Mayor in Arctic Canada welcomes stronger links with Greenland

Pangnirtung, Nunavut. Photo: Eilís QuinnSakiasie Sowdluapik said two countries should co-operate in resource development

Greenland Premier Kuupik Kleist made his first official visit to Canada’s eastern Arctic territory of Nunavut last week and highlighted an interest in working more with the people in northern Canada.

Kleist made stops in Nunavut’s capital city of Iqaluit and the community of Pangnirtung, a hamlet of about 1,300 people.

Pangnirtung Mayor Sakiasie Sowdluapik said he’s optimistic about the meeting, saying it has renewed interest in co-operation between Greenland and northern Canada.

He also said it will benefit Inuit if the two countries work together in areas such as resource development. A close working relationship could be crucial as oil and gas development ramps up in Baffin Bay and Davis Strait.

“We are all concerned about it because what we put on the table all comes from our very rich waters, and land. In the future if this were to be developed I think the public and Nunavut and Greenland can say in the development that they can work together and collaborate, make sure all the potential hazards or potential spills can be secured,” he said.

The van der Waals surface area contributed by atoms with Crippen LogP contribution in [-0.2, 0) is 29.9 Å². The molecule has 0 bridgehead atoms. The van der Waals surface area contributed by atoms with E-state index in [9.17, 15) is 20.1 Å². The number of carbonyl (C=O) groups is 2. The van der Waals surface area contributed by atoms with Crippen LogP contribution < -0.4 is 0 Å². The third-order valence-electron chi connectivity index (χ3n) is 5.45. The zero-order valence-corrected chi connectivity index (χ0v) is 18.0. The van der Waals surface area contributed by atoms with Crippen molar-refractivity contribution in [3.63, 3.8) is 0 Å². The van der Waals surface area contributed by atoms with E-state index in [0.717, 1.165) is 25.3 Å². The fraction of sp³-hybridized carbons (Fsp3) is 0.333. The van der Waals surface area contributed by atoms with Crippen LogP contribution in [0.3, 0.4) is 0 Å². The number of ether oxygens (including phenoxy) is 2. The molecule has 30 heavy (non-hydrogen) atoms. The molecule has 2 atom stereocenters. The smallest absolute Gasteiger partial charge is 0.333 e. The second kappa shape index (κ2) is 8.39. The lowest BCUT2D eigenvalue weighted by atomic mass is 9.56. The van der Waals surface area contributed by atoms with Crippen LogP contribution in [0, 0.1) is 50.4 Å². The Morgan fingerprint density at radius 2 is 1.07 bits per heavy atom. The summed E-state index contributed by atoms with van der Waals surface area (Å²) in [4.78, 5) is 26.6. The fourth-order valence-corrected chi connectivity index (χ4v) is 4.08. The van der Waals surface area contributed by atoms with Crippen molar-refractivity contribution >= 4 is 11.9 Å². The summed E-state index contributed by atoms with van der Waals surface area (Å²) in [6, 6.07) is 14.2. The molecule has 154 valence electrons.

Greenland and Nunavut set out six priorities they will aim to work on together. Those include ownership and management of resources, trade in traditional foods, training and work exchanges.

Sowdluapik said the premier’s visit was timely. In August, 1956, a group from Greenland landed in Pangnirtung. Sowdluapik said the elders say it was a joyous time with gifts exchanged and friendships made.

The link between the two communities grew from there — when Pangnirtung was developing its fishing industry, Greenlanders provided training as they already had an established fishery.

New flight strengthens link between regions The premier of Greenland, Kuupik Kleist, made his first official visit to Nunavut last week. (CBC)

Air Greenland said the first summer of its revived scheduled Nuuk-Iqaluit route has been a reasonable success. The airline began the twice-weekly flights in June.

It mainly serves the mining and the oil industries which do summer work in the country.

But chief commercial officer Christian Keldsen said there have been more people travelling from Iqaluit than expected.

“We were expecting people coming from elsewhere in Canada, but there seems to be a very big local market that seems to have an interest in Greenland. We are seeing a lot of families coming over for visits – we had a very nice email from a nice lady in Iqaluit who wrote she hadn’t seen her mother in eight years, and the route now made it possible to go see her mother again,” said Keldsen.

Keldsen said business was good in the first month – June – but it was slower than hoped in July. To combat this, the company offered a number of discount promotions, such as a flight for as low as $600 return.

The last scheduled flight is on Sept. 3, but the airline plans to resume service again next spring.

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